The world’s banking industry has recovered since the global economic crisis of 2008, with capital levels and bank profitability continuing to build, though the recovery varied across regions. The lack of a pan-European banking regulatory agency has been flagged as being the cause of the EU banking industry continuing to experience challenges whilst working towards success. The European Banking Federation (EBF) is 32 national banking associations in Europe that collectively represent a wide range of banks and is committed to creating a single market for financial services in the EU as well as supporting policies that foster economic growth.
Banking industry recent past
Many EU banks have become smaller in recent years, removing themselves from international markets, which were once highly profitable. For example, the top 5 EU banks made USD60 billion in 2007, but this fell to USD17.5 billion in 2017. Despite a fall in profits, European banks have consolidated to boost efficiency and enhance profitability. Whilst the total number of credit institutions in the EU has fallen 31 percent since 2008, Western European banks grew by 8.6 percent in 2017, compared with 5.5 percent in 2016, though this is still far behind the growth of Chinese banks over the last decade. Progress is due in many respects due to non-performing loans no longer being a significant problem in the EU with a ratio just below the world average of 3.74.
EU banks have scaled back their physical presence as clients increasingly use digital channels to interact with banks. Internet banking in the EU has grown to 51 percent from 28 percent in 2018. The number of bank branches in the EU also fell by almost 50,000 (21 percent) in the decade to 2017.
Between 2009 and 2017, the total number of credit institutions in the EU fell by 2,275, with a corresponding fall in the number of people working in credit institutions from 3.13 million to 2.74 million in the same time period.
The patchwork efforts of enforcing regulation have led to a slower recovery in the EU than in the US. Currently, governments are continuing to apply local standards, in an attempt to spur economic growth, in contrast to the previous post-crisis trend of synchronized regulations.
Whilst the euro area has seen wage growth and falling unemployment, core inflation remains low, which means that interest rates could remain at extremely low levels for many years to come, even as the economy strengthens. In the US, interest rates are rising, and the hope is that Europe and even the UK could follow, though not likely before the EU banking industry deals with the impact of the withdrawal of monetary stimulus at many EU banks.
In addition, some EU banks have been able to adapt much better than others, with the support of transitory benefit of subsidized European Central Bank (ECB) funding via TLTRO2 (targeted longer-term refinancing operations).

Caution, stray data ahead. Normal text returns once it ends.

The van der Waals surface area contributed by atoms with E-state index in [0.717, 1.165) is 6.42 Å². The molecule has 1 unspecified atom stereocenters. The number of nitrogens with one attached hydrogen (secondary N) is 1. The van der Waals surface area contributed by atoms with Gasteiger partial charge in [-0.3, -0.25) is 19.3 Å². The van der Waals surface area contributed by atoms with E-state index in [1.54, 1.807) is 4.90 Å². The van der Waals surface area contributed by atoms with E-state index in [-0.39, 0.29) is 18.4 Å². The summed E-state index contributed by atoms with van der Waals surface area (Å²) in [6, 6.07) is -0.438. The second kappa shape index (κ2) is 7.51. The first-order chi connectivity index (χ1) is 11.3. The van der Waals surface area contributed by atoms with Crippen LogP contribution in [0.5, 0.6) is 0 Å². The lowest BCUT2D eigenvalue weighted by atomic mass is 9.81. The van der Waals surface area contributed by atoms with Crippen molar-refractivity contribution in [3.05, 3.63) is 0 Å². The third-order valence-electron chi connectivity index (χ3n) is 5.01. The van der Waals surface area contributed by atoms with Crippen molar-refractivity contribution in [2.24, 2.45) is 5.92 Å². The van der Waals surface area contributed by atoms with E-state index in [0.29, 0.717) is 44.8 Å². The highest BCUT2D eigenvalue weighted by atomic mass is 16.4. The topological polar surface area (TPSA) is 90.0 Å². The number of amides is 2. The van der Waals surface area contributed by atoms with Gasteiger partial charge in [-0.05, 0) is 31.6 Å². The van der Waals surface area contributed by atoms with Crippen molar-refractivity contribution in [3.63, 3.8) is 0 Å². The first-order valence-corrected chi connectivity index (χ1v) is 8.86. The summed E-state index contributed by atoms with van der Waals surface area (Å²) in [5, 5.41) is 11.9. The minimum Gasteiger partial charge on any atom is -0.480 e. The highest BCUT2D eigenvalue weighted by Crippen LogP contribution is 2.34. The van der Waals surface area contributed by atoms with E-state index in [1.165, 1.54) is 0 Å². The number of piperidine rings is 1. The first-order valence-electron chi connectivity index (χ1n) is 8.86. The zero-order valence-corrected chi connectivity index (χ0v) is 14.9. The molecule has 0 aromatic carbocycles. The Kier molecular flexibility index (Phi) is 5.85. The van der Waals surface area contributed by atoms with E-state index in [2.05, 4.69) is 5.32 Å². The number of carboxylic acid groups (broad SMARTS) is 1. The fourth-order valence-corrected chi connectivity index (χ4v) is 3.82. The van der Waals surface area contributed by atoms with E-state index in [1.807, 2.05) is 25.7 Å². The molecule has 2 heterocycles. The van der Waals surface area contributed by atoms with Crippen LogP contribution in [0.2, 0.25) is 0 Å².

Need for change
Most EU banks now have relatively clean balance sheets, but banks in Italy and Spain, in particular, require more restructuring efforts with non-performing loans, even if failing institutions have been dealt with. This means that the profitability of banks, as well as the ability of each to rebuild capital to levels which incorporate a reasonable buffer against the unexpected, varies considerably.
European Central Bank (ECB)
The ECB increased scrutiny of the regions banks after the failures of Banco Popular in Spain and Veneto Banca and Banca Popolare di Vicenza in Italy, and the banking industry remains vulnerable in these countries, particularly as the ECB increases the range and depth of its scrutiny as the banks clean up their balance sheets.
Technology is becoming increasingly important in the banking industry, particularly in the field of blockchain technologies, but this already faces competition from artificial intelligence (AI) and cloud. For increased success, data has to become more easily accessible, accurate and integrated.
Technology changes are needed to cope in a world becoming increasingly volatile and where external changes happen fast. The risk is that continuing with a traditional approach to confront these challenges may not work and some suggest a new operating model is needed in the EU to run the banking industry.
The banking industry in the EU needs more focus on customer care, an improved reputation as financial intermediaries that support capital flows and should provide credit to the global economy with data technology supported by AI, automation, cloud and other technologies most suitable for this purpose.
The future of the EU banking industry
Whilst it is stronger than at any point in the last decade, now is a good time for the EU banking industry to transform. Using powerful, accessible and economically viable technologies will add clarity in all banking sectors.